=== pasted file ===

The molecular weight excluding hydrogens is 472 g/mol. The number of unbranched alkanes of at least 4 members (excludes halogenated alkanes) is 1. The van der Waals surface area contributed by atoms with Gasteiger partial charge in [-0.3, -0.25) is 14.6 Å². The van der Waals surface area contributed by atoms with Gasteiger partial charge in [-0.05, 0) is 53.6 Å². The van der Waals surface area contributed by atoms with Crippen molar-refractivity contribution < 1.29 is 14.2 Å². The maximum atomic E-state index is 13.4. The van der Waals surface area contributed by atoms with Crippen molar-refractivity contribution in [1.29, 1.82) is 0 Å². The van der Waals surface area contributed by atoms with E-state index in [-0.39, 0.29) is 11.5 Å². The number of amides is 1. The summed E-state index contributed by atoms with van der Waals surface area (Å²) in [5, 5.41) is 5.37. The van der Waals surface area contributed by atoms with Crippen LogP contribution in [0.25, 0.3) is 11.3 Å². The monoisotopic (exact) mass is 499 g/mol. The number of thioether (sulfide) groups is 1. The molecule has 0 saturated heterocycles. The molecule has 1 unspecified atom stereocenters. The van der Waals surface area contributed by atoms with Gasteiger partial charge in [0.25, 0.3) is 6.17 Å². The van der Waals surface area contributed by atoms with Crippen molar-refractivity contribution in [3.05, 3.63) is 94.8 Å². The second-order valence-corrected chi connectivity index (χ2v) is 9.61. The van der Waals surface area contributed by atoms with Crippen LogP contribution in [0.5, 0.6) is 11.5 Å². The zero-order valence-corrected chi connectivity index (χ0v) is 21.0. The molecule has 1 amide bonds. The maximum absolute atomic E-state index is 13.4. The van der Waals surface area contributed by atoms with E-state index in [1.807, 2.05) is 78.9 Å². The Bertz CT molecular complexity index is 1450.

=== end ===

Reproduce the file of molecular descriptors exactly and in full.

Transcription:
The molecular weight excluding hydrogens is 472 g/mol. The number of unbranched alkanes of at least 4 members (excludes halogenated alkanes) is 1. The van der Waals surface area contributed by atoms with Gasteiger partial charge in [-0.3, -0.25) is 14.6 Å². The van der Waals surface area contributed by atoms with Gasteiger partial charge in [-0.05, 0) is 53.6 Å². The van der Waals surface area contributed by atoms with Crippen molar-refractivity contribution < 1.29 is 14.2 Å². The maximum atomic E-state index is 13.4. The van der Waals surface area contributed by atoms with Crippen molar-refractivity contribution in [1.29, 1.82) is 0 Å². The van der Waals surface area contributed by atoms with E-state index in [-0.39, 0.29) is 11.5 Å². The number of amides is 1. The summed E-state index contributed by atoms with van der Waals surface area (Å²) in [5, 5.41) is 5.37. The van der Waals surface area contributed by atoms with Crippen LogP contribution in [0.25, 0.3) is 11.3 Å². The monoisotopic (exact) mass is 499 g/mol. The number of thioether (sulfide) groups is 1. The molecule has 0 saturated heterocycles. The molecule has 1 unspecified atom stereocenters. The van der Waals surface area contributed by atoms with Gasteiger partial charge in [0.25, 0.3) is 6.17 Å². The van der Waals surface area contributed by atoms with Crippen molar-refractivity contribution in [3.05, 3.63) is 94.8 Å². The second-order valence-corrected chi connectivity index (χ2v) is 9.61. The van der Waals surface area contributed by atoms with Crippen LogP contribution in [0.5, 0.6) is 11.5 Å². The zero-order valence-corrected chi connectivity index (χ0v) is 21.0. The molecule has 1 amide bonds. The maximum absolute atomic E-state index is 13.4. The van der Waals surface area contributed by atoms with E-state index in [1.807, 2.05) is 78.9 Å². The Bertz CT molecular complexity index is 1450.